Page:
Wildlife World Zoo & Aquarium shows us blue tongue skink

Wildlife World Zoo & Aquarium is a paid advertiser of Sonoran Living Live

     There are about 1200 different recognized species of skinks found around the world, making them the second most populous family of lizards behind the geckos. The blue tongued skinks of Australia are the largest of the skinks, ranging upwards of two feet in length. The blue tongued skinks as aptly named because of their bright, blue tongue which is useful for defense. When threatened, the blue tongued skink will snap open their mouth, which is a bright pink color, and wave their tongue around in the air. The contrast in color can startle many predators, giving the skink the opportunity to escape. Also, many predators may see the bright blue color as a warning of the skink being potentially poisonous.
    With short, stubby legs, and shiny, smooth skin the blue tongued skink can resemble a snake. Its skin is smooth, almost wet looking, but tough, allowing the skink to run quickly over hot sand and jagged rocks. Its tongue also plays another important role: similar to snakes, the skinks use their tongue to "smell" the air, picking up scent molecules to track down prey items. Their diet consists of leaves, grasses, flowers, insects, eggs, and small mammals.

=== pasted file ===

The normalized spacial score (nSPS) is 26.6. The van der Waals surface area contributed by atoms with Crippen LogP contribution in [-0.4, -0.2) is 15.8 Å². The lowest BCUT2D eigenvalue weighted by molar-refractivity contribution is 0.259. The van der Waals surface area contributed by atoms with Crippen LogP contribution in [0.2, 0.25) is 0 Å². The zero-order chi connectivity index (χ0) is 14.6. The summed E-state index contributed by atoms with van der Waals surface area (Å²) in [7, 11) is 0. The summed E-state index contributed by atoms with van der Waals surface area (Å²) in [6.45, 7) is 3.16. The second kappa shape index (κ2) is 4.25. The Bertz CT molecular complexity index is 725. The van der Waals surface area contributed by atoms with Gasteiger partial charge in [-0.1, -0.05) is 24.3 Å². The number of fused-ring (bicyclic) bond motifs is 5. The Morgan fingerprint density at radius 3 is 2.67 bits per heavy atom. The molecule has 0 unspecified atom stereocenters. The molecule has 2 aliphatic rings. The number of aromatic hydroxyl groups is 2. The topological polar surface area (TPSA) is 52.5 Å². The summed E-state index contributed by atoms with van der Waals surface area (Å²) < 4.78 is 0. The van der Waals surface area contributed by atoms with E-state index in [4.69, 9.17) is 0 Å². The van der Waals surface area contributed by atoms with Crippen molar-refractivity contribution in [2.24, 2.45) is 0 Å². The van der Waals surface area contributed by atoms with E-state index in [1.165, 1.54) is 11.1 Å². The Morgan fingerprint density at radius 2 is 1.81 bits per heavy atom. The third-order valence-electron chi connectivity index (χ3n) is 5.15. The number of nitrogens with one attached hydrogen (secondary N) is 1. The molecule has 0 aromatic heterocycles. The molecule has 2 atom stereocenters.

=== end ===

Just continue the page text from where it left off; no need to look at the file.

In the wild, blue tongued skinks have become helpful in urban areas. Blue tongued skinks can become territorial and will establish themselves in people's front or back yards where green grass and flowers and water sources are abundant. The skink will then keep out many unwanted species of snakes and lizards and will control the insect population in these yards, leading many people to go so far as putting out food or water dishes to encourage them to hang around. In these cases, the skinks become akin to household cats and dogs and adapt easily to a more domesticated lifestyle.
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Wildlife World Zoo & Aquarium is a paid advertiser of Sonoran Living Live

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